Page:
British Home Front: Public... View large image

Film Details

Countries & Regions: United Kingdom

DVD Details

Certificate: E

Length: 150 mins

Format: DVD

Region: Region 2

Released: 9 September 2013

Cat No: SNB6734

Languages(s): English
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British Home Front: Public Information Films of World War I

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Collection of documentaries and short films made to boost British morale during the First World War. Among the films included in the... Read More


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Collection of documentaries and short films made to boost British morale during the First World War. Among the films included in the collection are ’The Woman’s Portion’, a propaganda drama aimed at clarifying the role of women in the war, and ’Britain’s Effort’, an animation that sends up Kaiser Wilhelm II and celebrates the role played by British troops on the Western Front.

Containing 2 1/2 hours of public information films, silent instructional dramas and animated propaganda drawn from the archives of the Imperial War Museum, this collection provides a fascinating look at the attitudes and concerns of wartime, 1914-18. And fairly ripe some of the films are too: 'Every penny saved is a good work begun / Each six pence will help to blot out the Hun' is a typical sentiment from a film promoting Savings Bonds.

Lancelot Speed's cartoons and pen and wash animation - in Britain's Effort among other films - provide impressive visualizations of the huge increase of women involved in the war effort, output of munitions (to an increasingly startled sphinx who sees a pyramid-sized pile grow to the horizon) and Britain's total war expenditure to the end of 1917, shown as gold sovereigns girdling the earth three times and more.

However, it's with the various Ministry of Information mini-dramas that the collection really comes alive. Promoting War Savings Bonds ('Every Hun Dreads Every Hun-Dred Put into National War Bonds'), the cure for potato blight, the importance of saving bones for munitions, growing your own vegetables, making dumplings without suet, helping out with part-time work on the land, eating beans ('Beans are an Energiser') and much else besides, they are a treasure trove of ideas and imagery of the time. Indeed, those interested in the Mitchell & Kenyon films will find much to take the eye here, as men, women and children take to the land to help out with digging, drainage, cabbage planting and rhubarb and blackberry picking, while naval brigade boys go door-to-door collecting scraps for pig-food.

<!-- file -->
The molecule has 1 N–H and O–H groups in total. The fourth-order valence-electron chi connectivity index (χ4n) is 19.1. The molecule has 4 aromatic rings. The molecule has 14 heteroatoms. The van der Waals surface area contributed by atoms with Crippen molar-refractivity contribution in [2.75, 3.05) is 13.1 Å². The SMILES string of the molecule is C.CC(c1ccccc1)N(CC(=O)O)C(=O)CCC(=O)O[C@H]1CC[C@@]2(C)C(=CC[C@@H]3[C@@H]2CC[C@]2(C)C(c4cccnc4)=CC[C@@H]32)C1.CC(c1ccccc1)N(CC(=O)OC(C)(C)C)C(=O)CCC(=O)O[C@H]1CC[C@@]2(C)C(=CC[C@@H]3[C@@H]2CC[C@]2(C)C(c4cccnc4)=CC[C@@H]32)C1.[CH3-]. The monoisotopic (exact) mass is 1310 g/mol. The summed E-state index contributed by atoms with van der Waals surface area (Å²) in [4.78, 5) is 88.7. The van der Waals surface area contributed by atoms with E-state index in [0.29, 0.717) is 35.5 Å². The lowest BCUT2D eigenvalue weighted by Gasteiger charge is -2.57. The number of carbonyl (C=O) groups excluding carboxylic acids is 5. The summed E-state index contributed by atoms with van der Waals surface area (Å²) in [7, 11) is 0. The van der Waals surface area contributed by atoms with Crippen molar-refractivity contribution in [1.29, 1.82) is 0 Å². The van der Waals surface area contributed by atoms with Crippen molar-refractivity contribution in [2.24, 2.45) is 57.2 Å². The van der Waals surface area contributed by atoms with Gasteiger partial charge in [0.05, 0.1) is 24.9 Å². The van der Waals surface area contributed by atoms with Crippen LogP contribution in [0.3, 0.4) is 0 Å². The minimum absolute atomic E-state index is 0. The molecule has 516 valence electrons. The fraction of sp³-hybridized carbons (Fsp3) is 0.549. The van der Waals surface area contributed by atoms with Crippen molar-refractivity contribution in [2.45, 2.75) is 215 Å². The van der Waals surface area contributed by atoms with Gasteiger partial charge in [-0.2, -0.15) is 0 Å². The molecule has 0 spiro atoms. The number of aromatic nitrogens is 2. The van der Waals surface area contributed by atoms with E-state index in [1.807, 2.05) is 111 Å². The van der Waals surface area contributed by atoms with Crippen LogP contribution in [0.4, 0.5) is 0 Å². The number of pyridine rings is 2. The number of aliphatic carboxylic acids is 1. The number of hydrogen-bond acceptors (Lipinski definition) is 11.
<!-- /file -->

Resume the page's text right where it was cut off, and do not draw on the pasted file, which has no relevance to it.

Daily life is also to the fore in Life at Iwerne Minster in War Time (1918), in which various aspects of life in the Dorset village - people at the village pump, children dancing around the maypole, butter making, sales of lambs and heifers, children knitting socks for father, feeding time at the rabbitry, 'Keeper Hubbard' making skeps and beehives and spinning off the honeycomb, prisoners of war hauling timber, hurdle making - are shown.

Some of the films are startling still in their attitude, particularly The Leopard's Spots (1918), in which sneering German soldiers laugh after snatching and throwing a woman's baby to the ground ('Once a German, Always a German' reads the intertitle). The war ends and these same men metamorphose into beer-swilling salesman who 'penetrate our peaceful English villages with German goods to sell. They will be the same Beasts then as they are now. The Leopard cannot change his spots'. 'How Shall We Treat Them?' asks the intertitle - by bringing in the local bobby and telling them to hop it is the answer. Humphrey Jennings seems a very long way away.

The Woman's Portion is based around the plight of women at home with their husbands at the war. In it, a woman receives a letter telling her that her husband has died. Woken from an uneasy night she then sees him walk in the door. Sam Livesey (looking every bit the father of Roger) plays the corporal who, sick of the war and aching for home, manufactures a dodge with a stolen warrant of leave. His wife sets him straight - 'I'd sooner you were dead than a deserter,' she says.

All in all, it's an extremely interesting collection, though I can't see anyone now taking up the advice to bleach diseased potatoes in the smoke of flour of sulphur before drying and mincing them, even if the resulting flour does mean they can make bigger dumplings.

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